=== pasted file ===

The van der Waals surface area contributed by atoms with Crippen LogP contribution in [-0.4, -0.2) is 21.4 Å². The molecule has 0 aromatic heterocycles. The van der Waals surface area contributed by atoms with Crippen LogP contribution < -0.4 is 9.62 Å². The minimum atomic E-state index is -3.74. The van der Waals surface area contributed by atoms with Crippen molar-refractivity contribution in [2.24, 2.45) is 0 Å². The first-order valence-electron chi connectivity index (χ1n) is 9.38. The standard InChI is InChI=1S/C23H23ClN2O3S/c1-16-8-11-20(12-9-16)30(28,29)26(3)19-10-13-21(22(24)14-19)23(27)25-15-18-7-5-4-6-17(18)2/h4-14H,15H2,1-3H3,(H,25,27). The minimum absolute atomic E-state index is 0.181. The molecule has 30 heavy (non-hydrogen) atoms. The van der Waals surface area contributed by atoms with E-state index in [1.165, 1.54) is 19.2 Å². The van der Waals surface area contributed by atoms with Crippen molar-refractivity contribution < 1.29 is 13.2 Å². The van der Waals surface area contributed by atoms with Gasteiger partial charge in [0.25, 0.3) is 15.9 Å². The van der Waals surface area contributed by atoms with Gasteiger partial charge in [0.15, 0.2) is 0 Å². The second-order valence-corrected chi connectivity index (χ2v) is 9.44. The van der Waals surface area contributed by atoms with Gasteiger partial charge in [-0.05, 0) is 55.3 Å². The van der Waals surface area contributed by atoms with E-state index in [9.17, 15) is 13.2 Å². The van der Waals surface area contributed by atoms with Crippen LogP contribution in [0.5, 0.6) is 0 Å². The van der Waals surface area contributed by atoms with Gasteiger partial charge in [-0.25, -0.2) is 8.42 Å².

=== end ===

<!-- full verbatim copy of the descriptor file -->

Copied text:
The van der Waals surface area contributed by atoms with Crippen LogP contribution in [-0.4, -0.2) is 21.4 Å². The molecule has 0 aromatic heterocycles. The van der Waals surface area contributed by atoms with Crippen LogP contribution < -0.4 is 9.62 Å². The minimum atomic E-state index is -3.74. The van der Waals surface area contributed by atoms with Crippen molar-refractivity contribution in [2.24, 2.45) is 0 Å². The first-order valence-electron chi connectivity index (χ1n) is 9.38. The standard InChI is InChI=1S/C23H23ClN2O3S/c1-16-8-11-20(12-9-16)30(28,29)26(3)19-10-13-21(22(24)14-19)23(27)25-15-18-7-5-4-6-17(18)2/h4-14H,15H2,1-3H3,(H,25,27). The minimum absolute atomic E-state index is 0.181. The molecule has 30 heavy (non-hydrogen) atoms. The van der Waals surface area contributed by atoms with E-state index in [1.165, 1.54) is 19.2 Å². The van der Waals surface area contributed by atoms with Crippen molar-refractivity contribution < 1.29 is 13.2 Å². The van der Waals surface area contributed by atoms with Gasteiger partial charge in [0.25, 0.3) is 15.9 Å². The van der Waals surface area contributed by atoms with Gasteiger partial charge in [0.15, 0.2) is 0 Å². The second-order valence-corrected chi connectivity index (χ2v) is 9.44. The van der Waals surface area contributed by atoms with Gasteiger partial charge in [-0.05, 0) is 55.3 Å². The van der Waals surface area contributed by atoms with E-state index in [9.17, 15) is 13.2 Å². The van der Waals surface area contributed by atoms with Crippen LogP contribution in [0.5, 0.6) is 0 Å². The van der Waals surface area contributed by atoms with Gasteiger partial charge in [-0.25, -0.2) is 8.42 Å².